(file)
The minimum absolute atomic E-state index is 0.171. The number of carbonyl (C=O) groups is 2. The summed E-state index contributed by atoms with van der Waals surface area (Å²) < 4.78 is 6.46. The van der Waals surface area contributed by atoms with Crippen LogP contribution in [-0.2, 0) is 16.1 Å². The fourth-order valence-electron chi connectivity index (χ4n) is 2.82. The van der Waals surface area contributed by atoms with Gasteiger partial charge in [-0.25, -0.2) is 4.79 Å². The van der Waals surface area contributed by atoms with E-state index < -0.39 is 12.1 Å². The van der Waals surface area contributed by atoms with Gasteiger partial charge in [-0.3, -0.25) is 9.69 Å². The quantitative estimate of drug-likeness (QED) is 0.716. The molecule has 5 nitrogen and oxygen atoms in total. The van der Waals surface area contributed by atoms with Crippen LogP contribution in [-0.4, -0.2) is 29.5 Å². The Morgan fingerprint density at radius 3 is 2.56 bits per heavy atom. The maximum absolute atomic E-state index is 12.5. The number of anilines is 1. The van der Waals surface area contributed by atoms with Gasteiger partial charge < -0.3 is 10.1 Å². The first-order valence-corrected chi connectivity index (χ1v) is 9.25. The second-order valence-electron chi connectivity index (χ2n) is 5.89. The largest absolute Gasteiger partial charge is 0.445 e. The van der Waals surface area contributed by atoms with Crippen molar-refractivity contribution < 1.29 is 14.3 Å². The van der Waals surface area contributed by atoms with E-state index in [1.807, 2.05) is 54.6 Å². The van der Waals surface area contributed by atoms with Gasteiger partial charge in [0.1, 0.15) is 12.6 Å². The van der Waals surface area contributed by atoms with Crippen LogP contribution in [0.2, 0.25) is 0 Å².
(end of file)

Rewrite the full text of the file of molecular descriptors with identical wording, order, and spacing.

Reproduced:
The minimum absolute atomic E-state index is 0.171. The number of carbonyl (C=O) groups is 2. The summed E-state index contributed by atoms with van der Waals surface area (Å²) < 4.78 is 6.46. The van der Waals surface area contributed by atoms with Crippen LogP contribution in [-0.2, 0) is 16.1 Å². The fourth-order valence-electron chi connectivity index (χ4n) is 2.82. The van der Waals surface area contributed by atoms with Gasteiger partial charge in [-0.25, -0.2) is 4.79 Å². The van der Waals surface area contributed by atoms with E-state index < -0.39 is 12.1 Å². The van der Waals surface area contributed by atoms with Gasteiger partial charge in [-0.3, -0.25) is 9.69 Å². The quantitative estimate of drug-likeness (QED) is 0.716. The molecule has 5 nitrogen and oxygen atoms in total. The van der Waals surface area contributed by atoms with Crippen LogP contribution in [-0.4, -0.2) is 29.5 Å². The Morgan fingerprint density at radius 3 is 2.56 bits per heavy atom. The maximum absolute atomic E-state index is 12.5. The number of anilines is 1. The van der Waals surface area contributed by atoms with Gasteiger partial charge < -0.3 is 10.1 Å². The first-order valence-corrected chi connectivity index (χ1v) is 9.25. The second-order valence-electron chi connectivity index (χ2n) is 5.89. The largest absolute Gasteiger partial charge is 0.445 e. The van der Waals surface area contributed by atoms with Crippen molar-refractivity contribution < 1.29 is 14.3 Å². The van der Waals surface area contributed by atoms with E-state index in [1.807, 2.05) is 54.6 Å². The van der Waals surface area contributed by atoms with Gasteiger partial charge in [0.1, 0.15) is 12.6 Å². The van der Waals surface area contributed by atoms with Crippen LogP contribution in [0.2, 0.25) is 0 Å².